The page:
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Rapprochement Between Reform and Conservative Judaism Urged at U.A.H.C. Conference

A “progressive rapprochement with the Conservative wing of Judaism” was urged by Dr. James G. Heller, of Cincinnati, in the principal address delivered last night at the 75th anniversary banquet of the Union of American Hebrew Congregations. The banquet is one function of the 40th biennial convention of the U.A.H.C.

Dr. Heller expressed the opinion that many of the leaders of Conservative Judaism, which he described as being “poised at some point midway between Orthodoxy and Reform, were sympathetic to greater cooperation with Reform.” In urging early exploration of “rapprochement,” Rabbi Heller said that “in many ways Reform Judaism has moved back towards the Jewish people, and towards a warmer interpretation of its own life, we have drawn near the majority of Conservative rabbis and thoughtful laymen. And as Conservatives have thought through their own position, they have thought themselves in large part into the theoretical standpoint of Reform Judaism.”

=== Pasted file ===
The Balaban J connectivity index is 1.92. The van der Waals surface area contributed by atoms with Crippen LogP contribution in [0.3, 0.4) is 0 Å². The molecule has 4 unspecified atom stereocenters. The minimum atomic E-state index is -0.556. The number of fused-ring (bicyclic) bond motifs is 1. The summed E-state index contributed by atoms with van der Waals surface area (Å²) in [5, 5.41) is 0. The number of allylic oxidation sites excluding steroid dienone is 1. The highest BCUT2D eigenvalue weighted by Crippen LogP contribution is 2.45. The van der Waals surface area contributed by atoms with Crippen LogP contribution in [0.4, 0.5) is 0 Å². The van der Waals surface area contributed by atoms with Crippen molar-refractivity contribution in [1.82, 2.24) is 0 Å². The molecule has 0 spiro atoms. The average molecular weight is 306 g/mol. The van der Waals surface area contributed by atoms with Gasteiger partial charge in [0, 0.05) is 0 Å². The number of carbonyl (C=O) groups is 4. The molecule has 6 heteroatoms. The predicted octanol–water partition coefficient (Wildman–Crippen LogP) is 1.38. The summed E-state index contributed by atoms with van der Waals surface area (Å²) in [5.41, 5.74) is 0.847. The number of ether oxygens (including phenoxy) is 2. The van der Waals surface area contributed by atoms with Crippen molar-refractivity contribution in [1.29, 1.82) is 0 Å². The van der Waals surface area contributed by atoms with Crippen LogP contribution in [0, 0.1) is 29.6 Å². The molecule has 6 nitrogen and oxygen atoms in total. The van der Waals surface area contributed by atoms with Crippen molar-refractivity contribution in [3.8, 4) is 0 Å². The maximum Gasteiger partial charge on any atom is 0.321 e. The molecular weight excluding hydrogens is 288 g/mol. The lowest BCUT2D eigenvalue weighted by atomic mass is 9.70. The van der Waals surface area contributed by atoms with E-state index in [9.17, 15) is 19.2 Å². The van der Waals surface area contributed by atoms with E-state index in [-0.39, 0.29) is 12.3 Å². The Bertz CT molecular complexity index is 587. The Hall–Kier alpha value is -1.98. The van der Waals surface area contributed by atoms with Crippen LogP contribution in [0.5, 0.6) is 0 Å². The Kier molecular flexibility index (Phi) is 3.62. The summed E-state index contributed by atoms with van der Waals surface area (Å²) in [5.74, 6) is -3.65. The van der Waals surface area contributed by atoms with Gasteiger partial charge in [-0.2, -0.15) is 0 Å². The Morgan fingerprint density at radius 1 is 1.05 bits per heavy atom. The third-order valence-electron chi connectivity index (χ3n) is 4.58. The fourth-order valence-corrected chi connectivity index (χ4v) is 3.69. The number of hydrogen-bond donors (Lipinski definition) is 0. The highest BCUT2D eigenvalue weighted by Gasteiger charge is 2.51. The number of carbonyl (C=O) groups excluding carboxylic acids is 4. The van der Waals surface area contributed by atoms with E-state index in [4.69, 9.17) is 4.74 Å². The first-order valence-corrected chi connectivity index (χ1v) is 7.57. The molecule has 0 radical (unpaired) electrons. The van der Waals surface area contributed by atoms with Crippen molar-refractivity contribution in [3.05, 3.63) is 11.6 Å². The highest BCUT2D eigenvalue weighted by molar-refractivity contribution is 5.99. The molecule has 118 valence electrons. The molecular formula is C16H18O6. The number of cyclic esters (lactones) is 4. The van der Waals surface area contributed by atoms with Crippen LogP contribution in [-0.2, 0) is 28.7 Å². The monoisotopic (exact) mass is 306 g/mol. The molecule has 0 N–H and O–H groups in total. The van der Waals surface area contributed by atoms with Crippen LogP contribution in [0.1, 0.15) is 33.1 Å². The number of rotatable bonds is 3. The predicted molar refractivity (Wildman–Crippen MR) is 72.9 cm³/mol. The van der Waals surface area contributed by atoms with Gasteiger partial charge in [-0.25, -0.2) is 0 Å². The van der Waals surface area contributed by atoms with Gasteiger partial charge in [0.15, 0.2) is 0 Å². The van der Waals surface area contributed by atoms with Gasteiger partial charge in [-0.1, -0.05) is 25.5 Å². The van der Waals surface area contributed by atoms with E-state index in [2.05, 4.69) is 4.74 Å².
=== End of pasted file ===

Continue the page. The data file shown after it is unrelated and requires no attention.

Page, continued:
The second major task before the Union, said Dr. Heller, is to “attack the problem of the unaffiliated Jewish masses on a much broader front. We have made the barest beginning until now. No one familiar with the American Jewish scene will deny that this problem has grown to alarming proportions.”

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